Why Does My Child Procrastinate?

This question has undoubtedly been asked by millions of parents, causing endless conflict.  Sometimes procrastination can be a symptom of an underlying problem.  How can you tell if your child is just a procrastinator or if he or she is struggling with something else?  Before you go into battle consider the following:

Is the procrastination specific to one or two tasks?  If so, fully explore what the activities are.  For example, is the procrastination mostly about doing household chores, writing assignments or math assignments?  These details are important clues that can help determine if there is an underlying problem. 

If your child is consistently procrastinating in one academic area, you may want to speak to his or her teacher to see if they have any idea why this subject is so problematic for him or her.  Sometimes children can have an underlying issue such as difficulty with sequencing or processing, which could make the task extremely overwhelming.  Another issue that can often go unrecognized is dyslexia or ADD. 

If your child is consistently procrastinating in multiple areas it is important to see if there are any connecting variables.  For example, do the tasks require a number of steps or organization?  Does your child become frustrated about his or her own procrastination?  Is the procrastination negatively impacting social or fun activities?  If you answered yes to any of the above, you may want to have your child evaluated as he or she could be struggling with anxiety, a learning disability or ADD.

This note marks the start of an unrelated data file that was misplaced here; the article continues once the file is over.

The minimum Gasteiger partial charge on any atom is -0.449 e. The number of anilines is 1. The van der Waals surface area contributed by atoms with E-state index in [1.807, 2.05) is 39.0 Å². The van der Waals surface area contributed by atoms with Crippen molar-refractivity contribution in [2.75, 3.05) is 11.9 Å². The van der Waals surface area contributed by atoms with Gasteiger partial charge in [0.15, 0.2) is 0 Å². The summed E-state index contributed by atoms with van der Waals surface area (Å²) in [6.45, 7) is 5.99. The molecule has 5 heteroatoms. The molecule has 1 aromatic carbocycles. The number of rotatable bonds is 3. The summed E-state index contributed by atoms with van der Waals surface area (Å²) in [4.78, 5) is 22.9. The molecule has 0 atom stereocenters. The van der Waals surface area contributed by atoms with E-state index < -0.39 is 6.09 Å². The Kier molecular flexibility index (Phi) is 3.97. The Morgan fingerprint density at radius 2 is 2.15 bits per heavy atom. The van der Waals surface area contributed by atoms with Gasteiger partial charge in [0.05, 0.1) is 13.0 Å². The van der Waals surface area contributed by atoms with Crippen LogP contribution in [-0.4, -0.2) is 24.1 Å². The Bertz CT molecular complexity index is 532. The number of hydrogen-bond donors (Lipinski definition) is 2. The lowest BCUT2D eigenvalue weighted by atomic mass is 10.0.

Things to try if your child is just a procrastinator:

1)        Do not get into power struggles.  (If you take away privileges, make sure that you are not in a constant battle to reinforce this.  For example if you take away video games, confiscate the controllers and the cords)

2)       Use a large calendar and break down tasks into small manageable parts, such as writing one paragraph of a report per day.

3)       Use a reward system.  If your child cleans their room, they may watch an extra 15 minutes of television.  You can also teach your child to utilize short-term rewards, such as after they have completed a task, they get a 5 minute break.

4)       Tell your child that he or she can be in charge of their own privileges and how much time they get to enjoy their privileges (i.e.:  when they are done with their chores they can do the things that they want to do: video games, friends, television etc.)  Consistency is key as well as being relentless.  Many children will challenge this by saying they don’t care if they can’t do anything.  This usually only lasts so long.  Whatever you do, do not get into a battle.  If they refuse to complete the tasks, simply tell them that this is fine and when they are ready to do so you will resume privileges but in the meantime they have none.

5)       You could also have a set routine.  For example, you could have quiet time for an hour.  This could be a time where everyone does something quiet like pay bills

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